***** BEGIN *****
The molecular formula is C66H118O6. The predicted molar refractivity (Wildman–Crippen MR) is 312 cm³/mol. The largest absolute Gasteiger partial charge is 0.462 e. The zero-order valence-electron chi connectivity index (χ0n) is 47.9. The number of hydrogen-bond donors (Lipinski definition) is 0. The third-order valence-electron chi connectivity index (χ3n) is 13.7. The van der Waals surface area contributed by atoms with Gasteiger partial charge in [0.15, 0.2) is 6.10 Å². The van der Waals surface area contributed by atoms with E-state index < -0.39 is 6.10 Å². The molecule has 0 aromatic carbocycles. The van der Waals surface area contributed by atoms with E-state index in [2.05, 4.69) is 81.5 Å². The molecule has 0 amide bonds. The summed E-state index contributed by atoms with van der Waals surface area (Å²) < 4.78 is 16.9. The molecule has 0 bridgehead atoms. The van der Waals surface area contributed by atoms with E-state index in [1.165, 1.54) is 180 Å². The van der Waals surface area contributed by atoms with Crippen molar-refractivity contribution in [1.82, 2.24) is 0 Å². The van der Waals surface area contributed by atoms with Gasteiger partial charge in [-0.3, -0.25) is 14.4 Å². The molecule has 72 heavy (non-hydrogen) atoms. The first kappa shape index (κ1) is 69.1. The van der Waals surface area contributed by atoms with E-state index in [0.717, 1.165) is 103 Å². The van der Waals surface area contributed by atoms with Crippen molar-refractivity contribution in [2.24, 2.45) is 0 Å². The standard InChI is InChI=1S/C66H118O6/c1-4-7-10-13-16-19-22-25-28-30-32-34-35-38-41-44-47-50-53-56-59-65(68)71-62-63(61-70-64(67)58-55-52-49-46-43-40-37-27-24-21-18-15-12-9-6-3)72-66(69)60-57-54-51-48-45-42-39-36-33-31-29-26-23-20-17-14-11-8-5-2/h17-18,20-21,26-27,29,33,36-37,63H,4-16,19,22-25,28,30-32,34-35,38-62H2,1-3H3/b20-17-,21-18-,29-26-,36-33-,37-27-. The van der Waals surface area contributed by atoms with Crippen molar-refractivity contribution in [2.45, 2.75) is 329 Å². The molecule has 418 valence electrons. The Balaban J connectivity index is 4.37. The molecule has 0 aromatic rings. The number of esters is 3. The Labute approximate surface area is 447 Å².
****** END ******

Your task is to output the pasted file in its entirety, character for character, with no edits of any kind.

The molecular formula is C66H118O6. The predicted molar refractivity (Wildman–Crippen MR) is 312 cm³/mol. The largest absolute Gasteiger partial charge is 0.462 e. The zero-order valence-electron chi connectivity index (χ0n) is 47.9. The number of hydrogen-bond donors (Lipinski definition) is 0. The third-order valence-electron chi connectivity index (χ3n) is 13.7. The van der Waals surface area contributed by atoms with Gasteiger partial charge in [0.15, 0.2) is 6.10 Å². The van der Waals surface area contributed by atoms with E-state index < -0.39 is 6.10 Å². The molecule has 0 aromatic carbocycles. The van der Waals surface area contributed by atoms with E-state index in [2.05, 4.69) is 81.5 Å². The molecule has 0 amide bonds. The summed E-state index contributed by atoms with van der Waals surface area (Å²) < 4.78 is 16.9. The molecule has 0 bridgehead atoms. The van der Waals surface area contributed by atoms with E-state index in [1.165, 1.54) is 180 Å². The van der Waals surface area contributed by atoms with Crippen molar-refractivity contribution in [1.82, 2.24) is 0 Å². The van der Waals surface area contributed by atoms with Gasteiger partial charge in [-0.3, -0.25) is 14.4 Å². The molecule has 72 heavy (non-hydrogen) atoms. The first kappa shape index (κ1) is 69.1. The van der Waals surface area contributed by atoms with E-state index in [0.717, 1.165) is 103 Å². The van der Waals surface area contributed by atoms with Crippen molar-refractivity contribution in [2.24, 2.45) is 0 Å². The standard InChI is InChI=1S/C66H118O6/c1-4-7-10-13-16-19-22-25-28-30-32-34-35-38-41-44-47-50-53-56-59-65(68)71-62-63(61-70-64(67)58-55-52-49-46-43-40-37-27-24-21-18-15-12-9-6-3)72-66(69)60-57-54-51-48-45-42-39-36-33-31-29-26-23-20-17-14-11-8-5-2/h17-18,20-21,26-27,29,33,36-37,63H,4-16,19,22-25,28,30-32,34-35,38-62H2,1-3H3/b20-17-,21-18-,29-26-,36-33-,37-27-. The van der Waals surface area contributed by atoms with Crippen molar-refractivity contribution in [2.45, 2.75) is 329 Å². The molecule has 418 valence electrons. The Balaban J connectivity index is 4.37. The molecule has 0 aromatic rings. The number of esters is 3. The Labute approximate surface area is 447 Å².